Search

apophysis-110701-106-arrow-point

1920 x 1200

A few days ago I got my invite to Google+, the big G’s latest attempt at building out a social networking service.  The invite came (of course) from a longtime friend, who rates as even more of an Early Adopter than me.  I’d been reading about it since before it had even launched – it was something that had been rumoured, then Alpha-ed, and now it’s being Beta-ed.  I was intrigued by it, partly because of the rumoured features.  But also because Google had been letting rumours slip for so long, in a not so subtle whisper marketing campaign to build up anticipation.

Google is very good at this kind of marketing.  In any given room, if Google is there, then they’re the 1,000lb Gorilla.  Anytime someone from Google whispers about an upcoming product or service, it sets off a flurry of blog posts, forum discussions, news articles, analyses, navel gazing.  And they’ve been talking about “social” for years.  It was only a matter of time before they took another stab at it.

Currently, Facebook “owns” the social space, and that’s been a concern for the planners at the GooglePlex, because they just don’t have an in with Facebook.  They’ve tried, but Microsoft beat them to it.

Social is important because of it’s marketing value.  People reveal things about themselves – their associations with others, the types of events they attend, activities they participate in, websites the visit, and much, much more.  This information is a treasure trove to maketers.  It allows them to target advertising in ways that they simply didn’t used to.  For a company like Facebook to control that space, in a walled garden where they get to determine what information leaks out, and what information stays in, is a direct threat to Google.

The general public thinks of Google as many things – a search engine, an email service, a news aggregator, a mapping service.  And it is many things.  But first and foremost, it is something the general public rarely even thinks about.  Google is an advertising agency.  That’s where they derive their revenue from, or roughly 90% anyway.  By selling those little text ads you see almost everywhere on the web, that often seem almost prescient about what you might be interested in.

Actually, they don’t just seem prescient, they are prescient.  Google delivers these ads base on a very complex series of calculations it makes.  It takes into account the information on the page – if you are reading an article about toaster oven safety, there’s a good chance you’re in the market for toaster ovens, so guess what kinds of ads you’re going to see?  It also takes into account your personal surfing history – which it knows more about than you might realize.  Every time you visit a page with one of those Google ads, it knows.  So it knows a lot about your surfing history, your shopping patterns.  It also knows the types of things you search for, and a great deal of other things.  As a result, the ads you see aren’t just targeted based on the content of the page you’re reading, but based on you, and your web history.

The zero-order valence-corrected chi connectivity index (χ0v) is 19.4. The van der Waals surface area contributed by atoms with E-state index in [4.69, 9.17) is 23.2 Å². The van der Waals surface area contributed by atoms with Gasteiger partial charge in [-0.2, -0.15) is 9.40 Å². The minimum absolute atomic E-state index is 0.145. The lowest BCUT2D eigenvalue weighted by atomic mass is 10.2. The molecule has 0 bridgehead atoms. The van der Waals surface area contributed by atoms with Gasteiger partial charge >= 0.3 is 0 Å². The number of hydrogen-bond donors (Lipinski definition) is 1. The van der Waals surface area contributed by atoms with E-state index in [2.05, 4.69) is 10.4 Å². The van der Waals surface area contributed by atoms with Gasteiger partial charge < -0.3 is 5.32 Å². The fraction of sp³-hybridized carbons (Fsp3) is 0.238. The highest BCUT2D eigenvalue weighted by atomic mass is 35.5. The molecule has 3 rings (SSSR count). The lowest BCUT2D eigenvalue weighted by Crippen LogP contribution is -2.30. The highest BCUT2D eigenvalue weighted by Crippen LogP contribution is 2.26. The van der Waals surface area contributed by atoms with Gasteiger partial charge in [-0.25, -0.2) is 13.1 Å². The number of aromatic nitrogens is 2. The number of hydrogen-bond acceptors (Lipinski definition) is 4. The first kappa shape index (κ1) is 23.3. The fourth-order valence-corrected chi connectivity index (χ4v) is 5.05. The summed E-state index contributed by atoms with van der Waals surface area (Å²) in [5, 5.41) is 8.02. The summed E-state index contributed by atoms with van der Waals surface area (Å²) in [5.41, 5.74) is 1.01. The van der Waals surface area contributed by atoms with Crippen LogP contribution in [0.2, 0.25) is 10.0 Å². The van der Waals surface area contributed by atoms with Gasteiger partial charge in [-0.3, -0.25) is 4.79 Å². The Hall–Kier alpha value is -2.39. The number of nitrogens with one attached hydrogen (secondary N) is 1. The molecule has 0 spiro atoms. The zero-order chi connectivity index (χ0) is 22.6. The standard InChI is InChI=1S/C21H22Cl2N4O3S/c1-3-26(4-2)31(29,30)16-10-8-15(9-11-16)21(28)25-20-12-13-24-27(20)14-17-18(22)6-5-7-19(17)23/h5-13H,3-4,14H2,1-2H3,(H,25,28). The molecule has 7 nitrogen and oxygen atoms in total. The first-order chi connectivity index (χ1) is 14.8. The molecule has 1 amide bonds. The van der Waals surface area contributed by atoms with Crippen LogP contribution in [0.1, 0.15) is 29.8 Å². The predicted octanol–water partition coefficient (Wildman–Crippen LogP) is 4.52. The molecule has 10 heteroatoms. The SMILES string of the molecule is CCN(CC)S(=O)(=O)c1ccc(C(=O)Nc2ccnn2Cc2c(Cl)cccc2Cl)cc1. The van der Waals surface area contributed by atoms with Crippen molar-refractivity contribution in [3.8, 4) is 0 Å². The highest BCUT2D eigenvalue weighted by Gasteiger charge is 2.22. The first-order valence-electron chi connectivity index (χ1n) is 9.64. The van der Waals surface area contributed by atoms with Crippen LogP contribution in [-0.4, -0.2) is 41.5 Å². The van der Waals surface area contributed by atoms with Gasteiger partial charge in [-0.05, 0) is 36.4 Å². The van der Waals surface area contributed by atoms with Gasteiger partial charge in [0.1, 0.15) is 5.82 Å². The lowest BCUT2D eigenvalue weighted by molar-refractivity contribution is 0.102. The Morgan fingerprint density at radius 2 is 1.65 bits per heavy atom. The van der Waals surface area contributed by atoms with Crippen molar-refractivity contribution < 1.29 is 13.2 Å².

But all that intelligence hits a wall when it gets to Facebook.  Google can’t really see inside Facebook, what you’re doing there, talking about there, who you’re associating with in there.  Facebook is what’s referred to as a “walled garden” – somewhat like the ads for Vegas.  What happens in Facebook, Stays in Facebook.  Except for all the information that they choose to leak out (which is a lot, actually).

But Google wants more than the breadcrumbs that Zuckerberg and his crew allow to dribble off their dinner table.  They want the full five course meal.  So it’s inevitable that Google will fight hard to gain a foothold in the social space.  They don’t even have to win the battle.  They just need to have a big enough share of the market that they can build more refined trend-lines into their algorithm.  Basically, so they can become more effective at pitching products to you.

So let’s get something out of the way:  Privacy is a non starter with Google+. By it’s very nature, it wants to learn as much about you as it can.  But that doesn’t make them worse than Facebook, or LinkedIn, or MySpace, or any other social network.  They’re all after the same thing: as much information about you as you’re willing to give them, and your friends and acquaintances arte willing to give about you.